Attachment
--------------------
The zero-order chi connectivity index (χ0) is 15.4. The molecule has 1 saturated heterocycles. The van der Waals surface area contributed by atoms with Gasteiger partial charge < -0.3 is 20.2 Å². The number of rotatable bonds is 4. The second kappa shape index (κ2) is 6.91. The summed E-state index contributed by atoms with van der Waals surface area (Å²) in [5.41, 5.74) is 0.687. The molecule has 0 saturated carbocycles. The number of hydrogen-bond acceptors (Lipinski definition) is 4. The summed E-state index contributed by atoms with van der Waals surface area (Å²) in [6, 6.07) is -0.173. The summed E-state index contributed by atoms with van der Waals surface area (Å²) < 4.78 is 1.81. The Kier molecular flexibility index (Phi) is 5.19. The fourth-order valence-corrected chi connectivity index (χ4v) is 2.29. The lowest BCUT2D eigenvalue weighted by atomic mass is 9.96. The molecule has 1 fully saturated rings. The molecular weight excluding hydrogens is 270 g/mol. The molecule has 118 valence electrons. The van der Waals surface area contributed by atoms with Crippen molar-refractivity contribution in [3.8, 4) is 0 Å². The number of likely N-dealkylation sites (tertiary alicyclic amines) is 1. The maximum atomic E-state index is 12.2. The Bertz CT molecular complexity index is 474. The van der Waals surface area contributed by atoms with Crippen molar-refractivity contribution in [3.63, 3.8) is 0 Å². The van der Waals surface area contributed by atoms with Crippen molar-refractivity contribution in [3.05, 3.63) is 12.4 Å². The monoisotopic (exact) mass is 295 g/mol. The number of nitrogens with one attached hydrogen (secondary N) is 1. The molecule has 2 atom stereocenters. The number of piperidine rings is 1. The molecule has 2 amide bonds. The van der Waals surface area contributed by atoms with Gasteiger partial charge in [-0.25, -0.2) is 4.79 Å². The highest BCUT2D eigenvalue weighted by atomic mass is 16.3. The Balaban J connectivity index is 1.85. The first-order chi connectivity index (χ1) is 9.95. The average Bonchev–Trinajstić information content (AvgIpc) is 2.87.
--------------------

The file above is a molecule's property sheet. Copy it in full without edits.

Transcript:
The zero-order chi connectivity index (χ0) is 15.4. The molecule has 1 saturated heterocycles. The van der Waals surface area contributed by atoms with Gasteiger partial charge < -0.3 is 20.2 Å². The number of rotatable bonds is 4. The second kappa shape index (κ2) is 6.91. The summed E-state index contributed by atoms with van der Waals surface area (Å²) in [5.41, 5.74) is 0.687. The molecule has 0 saturated carbocycles. The number of hydrogen-bond acceptors (Lipinski definition) is 4. The summed E-state index contributed by atoms with van der Waals surface area (Å²) in [6, 6.07) is -0.173. The summed E-state index contributed by atoms with van der Waals surface area (Å²) < 4.78 is 1.81. The Kier molecular flexibility index (Phi) is 5.19. The fourth-order valence-corrected chi connectivity index (χ4v) is 2.29. The lowest BCUT2D eigenvalue weighted by atomic mass is 9.96. The molecule has 1 fully saturated rings. The molecular weight excluding hydrogens is 270 g/mol. The molecule has 118 valence electrons. The van der Waals surface area contributed by atoms with Crippen molar-refractivity contribution in [3.8, 4) is 0 Å². The number of likely N-dealkylation sites (tertiary alicyclic amines) is 1. The maximum atomic E-state index is 12.2. The Bertz CT molecular complexity index is 474. The van der Waals surface area contributed by atoms with Crippen molar-refractivity contribution in [3.63, 3.8) is 0 Å². The van der Waals surface area contributed by atoms with Crippen molar-refractivity contribution in [3.05, 3.63) is 12.4 Å². The monoisotopic (exact) mass is 295 g/mol. The number of nitrogens with one attached hydrogen (secondary N) is 1. The molecule has 2 atom stereocenters. The number of piperidine rings is 1. The molecule has 2 amide bonds. The van der Waals surface area contributed by atoms with Gasteiger partial charge in [-0.25, -0.2) is 4.79 Å². The highest BCUT2D eigenvalue weighted by atomic mass is 16.3. The Balaban J connectivity index is 1.85. The first-order chi connectivity index (χ1) is 9.95. The average Bonchev–Trinajstić information content (AvgIpc) is 2.87.